It had been a while since reading The Bogleheads’ Guide to the Three Fund Portfolio and I was ready for another book on personal investing. A Random Walk Down Wall Street came highly recommended and I promptly picked it up. Written by Princeton University economics professor Burton G. Malkiel, this is considered to be a classic and has had several revisions since its first publication in 1973.
Divided into four parts, the first part documented the various stock market bubbles that have happened in the US and the world. Starting from the tulip-bulb craze (16th century) and South Sea bubble (18th century), it details the tronics bubble and synergistic mergers of the 60s, the biotech bubble of the 80s, the Internet bubble and the housing crisis of the 2000s. After reading this chapter, the current hype of crazy P/E ratios and crypto currencies seems all too familiar.
Part two details how the professionals in the stock market play with stocks. Technical analysts study charts of past data to derive rules and theories to determine the appropriate time to buy or sell a stock. Fundamental analysts use the firm foundation theory to find the true value of a stock based on the company’s finances, competitors and markets. Malkiel shows that there are flaws in both strategies and that neither has proven to deliver results in the long run, especially once transaction costs and capital gains tax are taken into account.
Part three of the book is technical and delves into the modern theories surrounding investment. Modern portfolio theory (MPT) was developed by Nobel prize winner Harry Markowitz in the 1950s and provides the mathematical basis for the time-honored strategy of combining stocks for maximum returns at a given risk. MPT would lead to the creation of Capital Asset Pricing Model (CAPM) in the 1960s by another bunch of Nobel winning economists. Behavioral finance, pioneered by Kahnemann and Tversky, studies the influence of psychology on investor behavior. This section of the book has some of the juiciest experiments and findings about the way humans think and act! The author’s favorite efficient market hypothesis is introduced and he argues that any regularity or pattern that can be acted upon profitably will be destroyed in a short time thus rendering such tricks useless to the normal investor.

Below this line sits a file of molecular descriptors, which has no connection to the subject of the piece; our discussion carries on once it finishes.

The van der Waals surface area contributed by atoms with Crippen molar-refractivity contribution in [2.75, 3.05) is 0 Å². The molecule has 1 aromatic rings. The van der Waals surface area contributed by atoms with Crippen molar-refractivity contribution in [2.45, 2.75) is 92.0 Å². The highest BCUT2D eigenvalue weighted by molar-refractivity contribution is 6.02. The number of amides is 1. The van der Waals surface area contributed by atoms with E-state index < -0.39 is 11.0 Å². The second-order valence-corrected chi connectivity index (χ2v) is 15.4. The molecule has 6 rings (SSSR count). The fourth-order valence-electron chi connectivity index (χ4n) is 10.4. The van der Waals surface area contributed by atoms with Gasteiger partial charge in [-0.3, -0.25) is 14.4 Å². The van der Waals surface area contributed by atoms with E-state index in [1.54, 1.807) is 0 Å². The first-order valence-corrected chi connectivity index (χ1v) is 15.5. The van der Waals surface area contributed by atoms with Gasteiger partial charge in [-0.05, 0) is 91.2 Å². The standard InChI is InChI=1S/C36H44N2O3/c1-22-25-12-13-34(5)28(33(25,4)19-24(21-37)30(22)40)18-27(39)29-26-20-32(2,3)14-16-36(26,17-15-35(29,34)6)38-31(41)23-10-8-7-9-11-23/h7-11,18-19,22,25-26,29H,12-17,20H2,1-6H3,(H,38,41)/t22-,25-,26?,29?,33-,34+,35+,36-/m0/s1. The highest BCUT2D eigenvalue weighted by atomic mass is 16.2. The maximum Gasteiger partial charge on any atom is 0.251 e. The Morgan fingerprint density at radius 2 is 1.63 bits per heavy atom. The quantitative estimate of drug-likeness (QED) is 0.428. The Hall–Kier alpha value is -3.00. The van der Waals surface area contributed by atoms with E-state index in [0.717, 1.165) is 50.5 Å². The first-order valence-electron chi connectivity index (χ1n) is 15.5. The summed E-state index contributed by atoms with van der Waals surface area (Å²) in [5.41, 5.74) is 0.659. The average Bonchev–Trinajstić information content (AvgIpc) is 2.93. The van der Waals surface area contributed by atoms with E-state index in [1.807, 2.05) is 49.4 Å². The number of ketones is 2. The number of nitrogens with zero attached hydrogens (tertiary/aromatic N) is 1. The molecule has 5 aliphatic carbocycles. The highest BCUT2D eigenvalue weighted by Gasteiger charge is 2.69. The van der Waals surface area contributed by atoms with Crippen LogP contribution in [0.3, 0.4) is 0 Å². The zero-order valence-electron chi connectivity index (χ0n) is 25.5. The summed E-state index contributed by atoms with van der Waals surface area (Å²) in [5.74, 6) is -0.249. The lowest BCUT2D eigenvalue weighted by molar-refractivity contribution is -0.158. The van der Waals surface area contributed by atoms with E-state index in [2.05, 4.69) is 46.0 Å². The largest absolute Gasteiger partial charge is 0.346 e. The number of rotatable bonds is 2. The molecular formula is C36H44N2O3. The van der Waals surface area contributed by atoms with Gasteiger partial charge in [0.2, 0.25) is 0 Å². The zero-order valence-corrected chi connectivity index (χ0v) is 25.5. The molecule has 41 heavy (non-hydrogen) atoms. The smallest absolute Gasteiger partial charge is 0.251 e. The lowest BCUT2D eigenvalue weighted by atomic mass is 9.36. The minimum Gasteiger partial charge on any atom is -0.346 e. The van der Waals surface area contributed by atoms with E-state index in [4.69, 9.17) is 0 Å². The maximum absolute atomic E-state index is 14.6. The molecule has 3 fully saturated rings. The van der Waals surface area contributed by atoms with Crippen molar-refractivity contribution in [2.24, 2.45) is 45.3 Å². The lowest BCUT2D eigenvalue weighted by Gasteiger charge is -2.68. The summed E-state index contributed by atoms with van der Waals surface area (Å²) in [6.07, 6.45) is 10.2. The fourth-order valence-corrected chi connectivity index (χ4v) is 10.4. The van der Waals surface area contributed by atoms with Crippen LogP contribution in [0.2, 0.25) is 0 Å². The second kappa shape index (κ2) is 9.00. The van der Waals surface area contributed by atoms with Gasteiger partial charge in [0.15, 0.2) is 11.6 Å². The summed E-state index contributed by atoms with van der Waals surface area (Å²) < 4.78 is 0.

Part four is for you are not interested in neither the history nor the theory and just need guidance on how to invest. Malkiel details all the possible investment options from bank savings to bonds to stocks to funds, explaining their pros, cons and best applicable situation to use those instruments. The author’s suggested allocation portfolio is a mix of index funds, REITs, bonds and savings and the details can be found in Chapter 14. The recommendations should not be a surprise to any Boglehead.
Though I picked up the 2011 edition, I found the contents of this book to be timeless and easily applicable even amidst the overhyped stocks and crypto craze of today. The book was an absolute delight to read, filled with engaging historical anecdotes, great quotations, hilarious jokes and crammed with theories and graphs that would make any engineer drool. I also found it highly educational, covering relevant topics in economics with user-friendly definitions of most investment related terms. A highly recommended read.